That Rolling Stone piece also got around to sketching out the Madonna origin story: Born Madonna Louise Ciccone in Bay City, Michigan. Oldest daughter in a family of six. A Daddy’s Girl. Her mother, also named Madonna Louise, died of cancer, when the younger Madonna was just 6 years old. Young Madonna’s father remarried. There were father issues. Stepmother issues. Broad family issues. School issues. Catholicism issues. Young Madonna gets a dance scholarship to the University of Michigan but bounces after five semesters and heads off to New York City. She takes a bunch of dance classes, writes a bunch of songs, and meets a bunch of guys. Maybe not in that order. Those guys, some of whom will become romantic interests and/or musical collaborators; some of whom will remain in Madonna’s artistic orbit for years; some of whom will not. None of whom, of course, will appear on the cover of the first Madonna record, in 1983, her self-titled debut.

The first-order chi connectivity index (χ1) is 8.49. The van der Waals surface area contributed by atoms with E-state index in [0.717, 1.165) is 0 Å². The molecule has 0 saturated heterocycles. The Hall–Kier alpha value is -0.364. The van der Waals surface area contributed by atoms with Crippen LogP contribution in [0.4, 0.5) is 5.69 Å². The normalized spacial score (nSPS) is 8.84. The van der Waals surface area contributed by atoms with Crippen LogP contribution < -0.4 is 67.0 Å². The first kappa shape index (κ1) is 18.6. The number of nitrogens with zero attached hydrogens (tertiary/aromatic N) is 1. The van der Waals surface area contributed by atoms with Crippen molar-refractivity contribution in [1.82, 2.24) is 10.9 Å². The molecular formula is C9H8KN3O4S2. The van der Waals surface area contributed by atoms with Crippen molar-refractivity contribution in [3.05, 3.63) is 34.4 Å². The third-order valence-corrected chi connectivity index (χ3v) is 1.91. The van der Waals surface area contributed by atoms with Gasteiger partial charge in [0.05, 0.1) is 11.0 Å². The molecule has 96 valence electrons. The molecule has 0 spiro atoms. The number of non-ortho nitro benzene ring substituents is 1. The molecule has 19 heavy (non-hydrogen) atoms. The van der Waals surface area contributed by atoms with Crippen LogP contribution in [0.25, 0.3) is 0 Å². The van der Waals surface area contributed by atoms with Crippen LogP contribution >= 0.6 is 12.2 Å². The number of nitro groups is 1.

Could Madonna sing? Yeah! Was Madonna primarily a singer? Was she clearly about to be super-famous because of how well she sang? Ehhhh. Maybe Madonna gets super-famous without MTV. Maybe not. Either way, if I can use the popular cultural construction of Mount Rushmore, Madonna is on the Mount Rushmore of MTV-borne ’80s pop stars, along with Michael Jackson, Prince, and Bruce Springsteen? Maybe. Springsteen’s “Glory Days” video was formative for me. The “Glory Days” video taught me what nostalgia was, actually. In the Rolling Stone cover story Madonna is asked, I hope tactfully, how she managed to project “seething sexuality” more effectively than most ’80s pop stars, and she said, “I think that has to do with them not being in touch with that aspect of their personality. They say, ‘Well, I have to do a video now, and a pop star has to come on sexually, so how do I do that?’ instead of being in touch with that part of theirself to begin with. I’ve been in touch with that aspect of my personality since I was five.”